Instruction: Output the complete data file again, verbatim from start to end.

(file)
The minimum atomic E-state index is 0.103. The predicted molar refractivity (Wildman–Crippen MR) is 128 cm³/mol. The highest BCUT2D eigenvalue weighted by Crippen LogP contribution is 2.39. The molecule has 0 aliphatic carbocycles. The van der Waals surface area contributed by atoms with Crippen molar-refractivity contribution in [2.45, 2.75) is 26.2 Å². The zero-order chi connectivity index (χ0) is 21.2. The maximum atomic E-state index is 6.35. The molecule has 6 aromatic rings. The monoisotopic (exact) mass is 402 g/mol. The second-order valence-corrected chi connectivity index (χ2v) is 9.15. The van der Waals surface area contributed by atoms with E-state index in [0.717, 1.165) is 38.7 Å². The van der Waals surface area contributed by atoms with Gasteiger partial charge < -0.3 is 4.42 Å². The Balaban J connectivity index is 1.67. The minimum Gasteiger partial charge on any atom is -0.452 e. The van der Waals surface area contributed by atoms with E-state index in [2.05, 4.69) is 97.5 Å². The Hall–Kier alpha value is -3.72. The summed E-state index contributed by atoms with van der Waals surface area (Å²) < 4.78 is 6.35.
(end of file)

The minimum atomic E-state index is 0.103. The predicted molar refractivity (Wildman–Crippen MR) is 128 cm³/mol. The highest BCUT2D eigenvalue weighted by Crippen LogP contribution is 2.39. The molecule has 0 aliphatic carbocycles. The van der Waals surface area contributed by atoms with Crippen molar-refractivity contribution in [2.45, 2.75) is 26.2 Å². The zero-order chi connectivity index (χ0) is 21.2. The maximum atomic E-state index is 6.35. The molecule has 6 aromatic rings. The monoisotopic (exact) mass is 402 g/mol. The second-order valence-corrected chi connectivity index (χ2v) is 9.15. The van der Waals surface area contributed by atoms with E-state index in [0.717, 1.165) is 38.7 Å². The van der Waals surface area contributed by atoms with Gasteiger partial charge < -0.3 is 4.42 Å². The Balaban J connectivity index is 1.67. The minimum Gasteiger partial charge on any atom is -0.452 e. The van der Waals surface area contributed by atoms with E-state index in [2.05, 4.69) is 97.5 Å². The Hall–Kier alpha value is -3.72. The summed E-state index contributed by atoms with van der Waals surface area (Å²) < 4.78 is 6.35.